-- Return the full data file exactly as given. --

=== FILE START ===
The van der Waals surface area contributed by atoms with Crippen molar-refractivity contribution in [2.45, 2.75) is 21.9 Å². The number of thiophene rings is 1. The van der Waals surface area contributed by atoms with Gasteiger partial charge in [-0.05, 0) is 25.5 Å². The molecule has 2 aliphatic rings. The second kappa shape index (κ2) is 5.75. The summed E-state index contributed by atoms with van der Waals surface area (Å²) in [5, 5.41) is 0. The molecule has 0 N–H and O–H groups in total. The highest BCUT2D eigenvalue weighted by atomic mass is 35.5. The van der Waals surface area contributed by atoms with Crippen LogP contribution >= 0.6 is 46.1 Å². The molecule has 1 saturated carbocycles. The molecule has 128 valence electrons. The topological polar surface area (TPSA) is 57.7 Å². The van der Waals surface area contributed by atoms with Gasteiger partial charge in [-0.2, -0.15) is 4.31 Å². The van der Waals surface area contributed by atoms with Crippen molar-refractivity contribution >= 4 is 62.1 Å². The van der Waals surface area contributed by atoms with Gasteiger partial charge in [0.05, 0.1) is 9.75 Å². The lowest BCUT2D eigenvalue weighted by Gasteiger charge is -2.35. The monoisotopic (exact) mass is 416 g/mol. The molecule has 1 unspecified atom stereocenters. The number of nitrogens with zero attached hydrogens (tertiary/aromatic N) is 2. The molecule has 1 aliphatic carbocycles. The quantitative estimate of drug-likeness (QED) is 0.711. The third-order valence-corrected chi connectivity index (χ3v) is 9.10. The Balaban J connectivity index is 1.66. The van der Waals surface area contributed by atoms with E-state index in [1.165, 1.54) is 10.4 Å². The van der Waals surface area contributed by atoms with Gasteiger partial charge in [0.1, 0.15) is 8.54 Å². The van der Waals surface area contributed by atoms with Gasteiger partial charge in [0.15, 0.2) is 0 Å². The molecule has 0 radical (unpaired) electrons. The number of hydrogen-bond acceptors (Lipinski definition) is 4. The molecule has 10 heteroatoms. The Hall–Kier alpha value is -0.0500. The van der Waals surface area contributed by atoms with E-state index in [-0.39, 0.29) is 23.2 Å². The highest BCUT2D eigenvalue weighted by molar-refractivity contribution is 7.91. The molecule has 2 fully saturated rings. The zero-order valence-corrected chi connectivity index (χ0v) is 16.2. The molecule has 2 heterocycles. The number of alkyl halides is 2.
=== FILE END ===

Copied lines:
The van der Waals surface area contributed by atoms with Crippen molar-refractivity contribution in [2.45, 2.75) is 21.9 Å². The number of thiophene rings is 1. The van der Waals surface area contributed by atoms with Gasteiger partial charge in [-0.05, 0) is 25.5 Å². The molecule has 2 aliphatic rings. The second kappa shape index (κ2) is 5.75. The summed E-state index contributed by atoms with van der Waals surface area (Å²) in [5, 5.41) is 0. The molecule has 0 N–H and O–H groups in total. The highest BCUT2D eigenvalue weighted by atomic mass is 35.5. The van der Waals surface area contributed by atoms with Crippen LogP contribution >= 0.6 is 46.1 Å². The molecule has 1 saturated carbocycles. The molecule has 128 valence electrons. The topological polar surface area (TPSA) is 57.7 Å². The van der Waals surface area contributed by atoms with Gasteiger partial charge in [-0.2, -0.15) is 4.31 Å². The van der Waals surface area contributed by atoms with Crippen molar-refractivity contribution >= 4 is 62.1 Å². The van der Waals surface area contributed by atoms with Gasteiger partial charge in [0.05, 0.1) is 9.75 Å². The lowest BCUT2D eigenvalue weighted by Gasteiger charge is -2.35. The monoisotopic (exact) mass is 416 g/mol. The molecule has 1 unspecified atom stereocenters. The number of nitrogens with zero attached hydrogens (tertiary/aromatic N) is 2. The molecule has 1 aliphatic carbocycles. The quantitative estimate of drug-likeness (QED) is 0.711. The third-order valence-corrected chi connectivity index (χ3v) is 9.10. The Balaban J connectivity index is 1.66. The van der Waals surface area contributed by atoms with E-state index in [1.165, 1.54) is 10.4 Å². The van der Waals surface area contributed by atoms with Gasteiger partial charge in [0.1, 0.15) is 8.54 Å². The van der Waals surface area contributed by atoms with Gasteiger partial charge in [0.15, 0.2) is 0 Å². The molecule has 0 radical (unpaired) electrons. The number of hydrogen-bond acceptors (Lipinski definition) is 4. The molecule has 10 heteroatoms. The Hall–Kier alpha value is -0.0500. The van der Waals surface area contributed by atoms with E-state index in [-0.39, 0.29) is 23.2 Å². The highest BCUT2D eigenvalue weighted by molar-refractivity contribution is 7.91. The molecule has 2 fully saturated rings. The zero-order valence-corrected chi connectivity index (χ0v) is 16.2. The molecule has 2 heterocycles. The number of alkyl halides is 2.